Date of the last update: 21.06.2022
For contemporary people houseplants are more than just a decorative element at home. They let us build a connection with nature on a daily basis, even in such a small and limited way. Plans are also natural air filters, which is extremely important in large cities – especially in winter. But to enjoy beautiful houseplants we must remember to nurture for them properly. The basic question which all home gardeners asks themselves is, of course, “how often should I water my plants?”. The wellbeing and vitality of the plants depends on this.
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Although this is a fundamental question, there is no one right answer to it. It all depends on the needs of the plant in question. Exotic houseplants, for example, will need different conditions than native plants. Thus, it’s vital to get some basic information about the plant you are keeping at home. There are, however, some general rules which you can follow when watering your houseplants.
- Plants with thick leaves and stems – such as aloe vera, prickly pear or schlumbergera – do not need much water. They store it in their leaves.
- Plants with large leaves need more water as their evaporation area is much larger than that of smaller plants.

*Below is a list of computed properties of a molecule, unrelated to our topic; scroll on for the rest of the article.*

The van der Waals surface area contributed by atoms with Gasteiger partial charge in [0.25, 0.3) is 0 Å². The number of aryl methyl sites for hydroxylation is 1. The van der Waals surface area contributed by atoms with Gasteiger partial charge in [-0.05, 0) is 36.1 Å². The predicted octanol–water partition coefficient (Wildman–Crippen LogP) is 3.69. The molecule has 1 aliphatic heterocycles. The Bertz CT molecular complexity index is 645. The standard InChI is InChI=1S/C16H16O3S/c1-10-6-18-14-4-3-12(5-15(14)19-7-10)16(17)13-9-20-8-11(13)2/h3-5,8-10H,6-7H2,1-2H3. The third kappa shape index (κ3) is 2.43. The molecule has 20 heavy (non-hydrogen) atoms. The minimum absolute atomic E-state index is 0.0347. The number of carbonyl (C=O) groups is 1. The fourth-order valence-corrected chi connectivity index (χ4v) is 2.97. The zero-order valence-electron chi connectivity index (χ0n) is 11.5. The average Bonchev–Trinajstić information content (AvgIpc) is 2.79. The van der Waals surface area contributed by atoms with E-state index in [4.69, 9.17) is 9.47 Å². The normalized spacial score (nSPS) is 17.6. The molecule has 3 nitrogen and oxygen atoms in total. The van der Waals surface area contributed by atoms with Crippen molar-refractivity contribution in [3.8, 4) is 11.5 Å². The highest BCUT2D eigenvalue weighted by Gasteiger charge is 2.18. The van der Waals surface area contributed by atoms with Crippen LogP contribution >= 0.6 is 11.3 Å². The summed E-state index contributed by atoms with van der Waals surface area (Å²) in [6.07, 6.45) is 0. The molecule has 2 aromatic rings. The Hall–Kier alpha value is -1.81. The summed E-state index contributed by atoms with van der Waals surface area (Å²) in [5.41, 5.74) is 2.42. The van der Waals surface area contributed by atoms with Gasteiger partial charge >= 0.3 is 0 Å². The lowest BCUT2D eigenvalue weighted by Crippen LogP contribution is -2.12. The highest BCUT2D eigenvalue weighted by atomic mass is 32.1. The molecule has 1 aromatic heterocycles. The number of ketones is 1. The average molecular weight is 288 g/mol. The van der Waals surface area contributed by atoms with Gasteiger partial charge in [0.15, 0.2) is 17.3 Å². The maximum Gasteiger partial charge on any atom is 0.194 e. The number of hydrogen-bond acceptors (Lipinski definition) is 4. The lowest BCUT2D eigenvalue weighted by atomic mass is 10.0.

- The frequency and quantity of watering for houseplants depends not only on the plants themselves but also on the time of year. In winter plants need much less watering than in summer. This is not only because of lower water evaporation, but also because many plants go dormant in winter.
- Plants need water most in the morning. That’s why it’s a good idea to plan your watering then.
- Young plants have a higher demand for water than older plants. The same applies to pre-flowering plants.
Watering houseplants is influenced not only by the species, the time of day, the year and the appearance of the leaves. Remember that the plant needs the gardener’s observation and reaction. Contrary to appearances, plants do not need routine watering. To find out if it is necessary, you need to monitor the plant regularly and especially check the soil. The best way to do this is to insert your finger three centimetres deep into the pot. If it is dry and the soil does not stick to your finger, it is a clear sign that the plant needs watering.
A popular mistake made by home gardeners is also to water plants “a little at a time” but more frequently. In such a situation, very often the water does not reach the deepest layers of soil and thus the roots. This can cause the plant to wither in spite of constant efforts.
Watering houseplants may not seem complicated, but it is certainly not a task we can take on without any knowledge. It’s really useful to know the plant species and the general watering rules.
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